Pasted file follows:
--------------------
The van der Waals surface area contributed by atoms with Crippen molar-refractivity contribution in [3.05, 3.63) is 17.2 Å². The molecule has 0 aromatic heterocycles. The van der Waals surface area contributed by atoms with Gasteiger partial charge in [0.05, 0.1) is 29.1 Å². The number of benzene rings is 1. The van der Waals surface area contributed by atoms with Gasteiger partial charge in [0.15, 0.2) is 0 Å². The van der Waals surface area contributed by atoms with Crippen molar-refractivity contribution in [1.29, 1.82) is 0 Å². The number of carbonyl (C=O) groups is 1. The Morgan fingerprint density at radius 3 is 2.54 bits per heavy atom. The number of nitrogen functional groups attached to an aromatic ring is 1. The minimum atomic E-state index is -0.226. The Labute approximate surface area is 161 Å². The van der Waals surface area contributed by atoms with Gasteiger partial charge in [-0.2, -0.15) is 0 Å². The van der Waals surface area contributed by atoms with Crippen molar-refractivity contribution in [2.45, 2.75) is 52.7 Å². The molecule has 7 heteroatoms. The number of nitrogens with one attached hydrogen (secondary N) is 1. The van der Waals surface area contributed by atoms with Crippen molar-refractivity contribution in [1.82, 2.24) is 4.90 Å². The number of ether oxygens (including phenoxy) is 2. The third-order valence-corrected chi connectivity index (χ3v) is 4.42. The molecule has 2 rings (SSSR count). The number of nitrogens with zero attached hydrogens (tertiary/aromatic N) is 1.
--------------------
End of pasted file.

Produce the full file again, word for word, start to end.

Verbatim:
The van der Waals surface area contributed by atoms with Crippen molar-refractivity contribution in [3.05, 3.63) is 17.2 Å². The molecule has 0 aromatic heterocycles. The van der Waals surface area contributed by atoms with Gasteiger partial charge in [0.05, 0.1) is 29.1 Å². The number of benzene rings is 1. The van der Waals surface area contributed by atoms with Gasteiger partial charge in [0.15, 0.2) is 0 Å². The van der Waals surface area contributed by atoms with Crippen molar-refractivity contribution in [1.29, 1.82) is 0 Å². The number of carbonyl (C=O) groups is 1. The Morgan fingerprint density at radius 3 is 2.54 bits per heavy atom. The number of nitrogen functional groups attached to an aromatic ring is 1. The minimum atomic E-state index is -0.226. The Labute approximate surface area is 161 Å². The van der Waals surface area contributed by atoms with Gasteiger partial charge in [-0.2, -0.15) is 0 Å². The van der Waals surface area contributed by atoms with Crippen molar-refractivity contribution in [2.45, 2.75) is 52.7 Å². The molecule has 7 heteroatoms. The number of nitrogens with one attached hydrogen (secondary N) is 1. The van der Waals surface area contributed by atoms with Crippen molar-refractivity contribution in [1.82, 2.24) is 4.90 Å². The number of ether oxygens (including phenoxy) is 2. The third-order valence-corrected chi connectivity index (χ3v) is 4.42. The molecule has 2 rings (SSSR count). The number of nitrogens with zero attached hydrogens (tertiary/aromatic N) is 1.